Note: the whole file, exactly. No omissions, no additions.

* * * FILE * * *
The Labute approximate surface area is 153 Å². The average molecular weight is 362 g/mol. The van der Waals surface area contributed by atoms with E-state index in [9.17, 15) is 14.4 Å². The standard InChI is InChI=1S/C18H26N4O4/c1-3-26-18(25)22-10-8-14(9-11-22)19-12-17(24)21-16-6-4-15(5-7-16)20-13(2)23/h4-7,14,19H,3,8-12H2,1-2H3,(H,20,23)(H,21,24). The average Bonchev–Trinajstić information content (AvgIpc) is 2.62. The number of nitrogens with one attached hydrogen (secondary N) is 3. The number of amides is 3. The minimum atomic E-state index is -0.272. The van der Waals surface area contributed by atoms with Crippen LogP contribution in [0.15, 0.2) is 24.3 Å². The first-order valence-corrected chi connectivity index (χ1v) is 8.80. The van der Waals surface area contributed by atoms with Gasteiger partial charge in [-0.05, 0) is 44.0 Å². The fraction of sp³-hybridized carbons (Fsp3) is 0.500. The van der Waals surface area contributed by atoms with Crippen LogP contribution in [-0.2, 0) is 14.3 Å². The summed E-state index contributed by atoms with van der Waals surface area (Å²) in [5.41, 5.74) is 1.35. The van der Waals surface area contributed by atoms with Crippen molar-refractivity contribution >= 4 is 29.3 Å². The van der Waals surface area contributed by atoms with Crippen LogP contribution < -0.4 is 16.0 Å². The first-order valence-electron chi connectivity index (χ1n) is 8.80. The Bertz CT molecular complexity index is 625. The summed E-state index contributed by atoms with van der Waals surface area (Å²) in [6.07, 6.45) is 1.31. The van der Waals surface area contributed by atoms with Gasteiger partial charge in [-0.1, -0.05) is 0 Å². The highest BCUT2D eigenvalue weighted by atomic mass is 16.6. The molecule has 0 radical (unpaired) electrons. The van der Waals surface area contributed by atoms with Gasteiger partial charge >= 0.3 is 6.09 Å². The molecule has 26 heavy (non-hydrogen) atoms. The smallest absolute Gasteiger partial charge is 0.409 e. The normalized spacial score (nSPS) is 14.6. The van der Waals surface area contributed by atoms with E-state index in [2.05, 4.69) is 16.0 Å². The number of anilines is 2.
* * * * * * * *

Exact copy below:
The Labute approximate surface area is 153 Å². The average molecular weight is 362 g/mol. The van der Waals surface area contributed by atoms with E-state index in [9.17, 15) is 14.4 Å². The standard InChI is InChI=1S/C18H26N4O4/c1-3-26-18(25)22-10-8-14(9-11-22)19-12-17(24)21-16-6-4-15(5-7-16)20-13(2)23/h4-7,14,19H,3,8-12H2,1-2H3,(H,20,23)(H,21,24). The average Bonchev–Trinajstić information content (AvgIpc) is 2.62. The number of nitrogens with one attached hydrogen (secondary N) is 3. The number of amides is 3. The minimum atomic E-state index is -0.272. The van der Waals surface area contributed by atoms with Crippen LogP contribution in [0.15, 0.2) is 24.3 Å². The first-order valence-corrected chi connectivity index (χ1v) is 8.80. The van der Waals surface area contributed by atoms with Gasteiger partial charge in [-0.05, 0) is 44.0 Å². The fraction of sp³-hybridized carbons (Fsp3) is 0.500. The van der Waals surface area contributed by atoms with Crippen LogP contribution in [-0.2, 0) is 14.3 Å². The summed E-state index contributed by atoms with van der Waals surface area (Å²) in [5.41, 5.74) is 1.35. The van der Waals surface area contributed by atoms with Crippen molar-refractivity contribution >= 4 is 29.3 Å². The van der Waals surface area contributed by atoms with Crippen LogP contribution < -0.4 is 16.0 Å². The first-order valence-electron chi connectivity index (χ1n) is 8.80. The Bertz CT molecular complexity index is 625. The summed E-state index contributed by atoms with van der Waals surface area (Å²) in [6.07, 6.45) is 1.31. The van der Waals surface area contributed by atoms with Gasteiger partial charge in [-0.1, -0.05) is 0 Å². The highest BCUT2D eigenvalue weighted by atomic mass is 16.6. The molecule has 0 radical (unpaired) electrons. The van der Waals surface area contributed by atoms with Gasteiger partial charge >= 0.3 is 6.09 Å². The molecule has 26 heavy (non-hydrogen) atoms. The smallest absolute Gasteiger partial charge is 0.409 e. The normalized spacial score (nSPS) is 14.6. The van der Waals surface area contributed by atoms with E-state index in [2.05, 4.69) is 16.0 Å². The number of anilines is 2.